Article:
One of the key strategic moves that AMD made when it architected its comeback in the datacenter was to beef up the compute, I/O, and memory on a single server socket while at the same time making that socket out of chiplets that were significantly cheaper to manufacture and integrate than a monolithic chip was to put into the same socket.
This strategy may be starting to get some traction in the market, if the recent data and comments from the analysts at IDC are any indication. And we think that more than a few hyperscalers, cloud builders, and HPC centers have been listening to what AMD has been preaching as the new server gospel since the “Naples” first generation Epyc 7001 chips debuted. Dell did a lot of the math on single-socket servers, too, and we explained that Intel would have to respond to this single-socket threat in a way that is more meaningful than doing what it already does, such as rolling out the “Rocket Lake-E” Xeon E-2300 chips for single-socket servers earlier this week. Intel has had a wimpy single-socket and a wimpy strategy, and AMD has a brawny one of both.
AWS is using Graviton and Gravition2 single-socket machines in its vast EC2 server fleet. Google, as we have previously reported, is rolling out its Tau instances on the Google Cloud based on a single-socket “Milan” Epyc 7003 server node to drive down costs while driving up performance. Significantly, Google says that a single-socket 60-core Epyc server can offer 56 percent higher performance and 42 percent better bang for the buck than Amazon Web Services can do with its single-socket Graviton2 nodes.
We similarly know for a fact that a lot of the future AMD-based CPU-GPU hybrid supercomputers going into the national labs — the 1.5 exaflops “Frontier” supercomputer going into Oak Ridge National Laboratories later this year and the 2.1 exaflops “El Capitan” supercomputer going into Lawrence Livermore National Laboratory in 2022 are good examples — are based on a server node with one CPU and four GPUs. There are many more examples, and we think there will be more.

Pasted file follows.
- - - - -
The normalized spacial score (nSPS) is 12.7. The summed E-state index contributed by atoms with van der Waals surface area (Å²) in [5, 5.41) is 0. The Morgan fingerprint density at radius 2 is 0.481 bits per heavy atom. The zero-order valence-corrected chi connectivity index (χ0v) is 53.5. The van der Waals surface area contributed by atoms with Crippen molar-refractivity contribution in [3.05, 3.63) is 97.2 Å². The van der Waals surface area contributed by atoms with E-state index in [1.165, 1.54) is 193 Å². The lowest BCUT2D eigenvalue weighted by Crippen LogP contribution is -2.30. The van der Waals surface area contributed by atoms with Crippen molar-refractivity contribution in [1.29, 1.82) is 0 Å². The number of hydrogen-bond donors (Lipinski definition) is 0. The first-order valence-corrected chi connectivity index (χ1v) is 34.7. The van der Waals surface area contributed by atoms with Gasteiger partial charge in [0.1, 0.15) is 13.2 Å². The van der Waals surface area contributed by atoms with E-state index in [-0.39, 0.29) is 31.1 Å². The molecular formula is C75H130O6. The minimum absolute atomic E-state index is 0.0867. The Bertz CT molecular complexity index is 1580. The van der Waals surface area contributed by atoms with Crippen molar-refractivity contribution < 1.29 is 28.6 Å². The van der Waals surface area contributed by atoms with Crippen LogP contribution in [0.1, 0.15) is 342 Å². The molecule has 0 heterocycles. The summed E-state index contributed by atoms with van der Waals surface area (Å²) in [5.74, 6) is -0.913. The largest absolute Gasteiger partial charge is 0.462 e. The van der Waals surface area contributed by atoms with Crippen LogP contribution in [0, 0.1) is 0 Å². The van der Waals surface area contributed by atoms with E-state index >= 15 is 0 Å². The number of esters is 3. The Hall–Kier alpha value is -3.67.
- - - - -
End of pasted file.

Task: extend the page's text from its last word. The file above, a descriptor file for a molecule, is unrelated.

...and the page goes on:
The net effect of some of the market moving to single-socket machines in the datacenter — single-socket machines have been commonplace besides desks and inside of closets at small and medium businesses for decades — will be to drive server node counts up and revenues per node down because there are extraneous components and costs in the two-socket system. In the past, customers often had to have two processors to get the I/O capacity or memory capacity or memory bandwidth for a specific amount of compute, but with the way AMD and the Arm collective are designing servers, a single-socket ship has lots of capacity and I/O to balance against 64 cores or 80 cores and soon 128 cores.
Such transitions take time, and by no means indicate that the days of NUMA servers are numbered.
“Broadly speaking, server market performance was muted in the second quarter as the market shifted slightly towards single-socket server configurations,” explained Paul Maguranis, senior research analyst of Infrastructure Platforms and Technologies at IDC, in a statement accompanying the server market analysis covering the second quarter of 2021. “While servers purchased directly from ODMs declined year over year, some past backlog recovery within the hyperscale datacenter community contributed to a large jump in this segment when compared to the first quarter of this year.”
In the quarter ended in June, server shipments were up a mere one-tenth of a percent to just over 3.2 million units, while revenues declined by 2.5 percent to $23.64 billion.
In the chart above, we have adjusted the quarterly revenues compiled by IDC for inflation to give a sense of the relative investment in 2020 dollars that companies were making back through the past two decades and a little beyond. As you can see, every other quarter in the late 2010s and into the early 2020s is like its own personal Dot Com Boom, and shipments have tripled as the world has moved from big RISC machines to smaller X86 machines — and a lot more computing is being done because of the price/performance increases.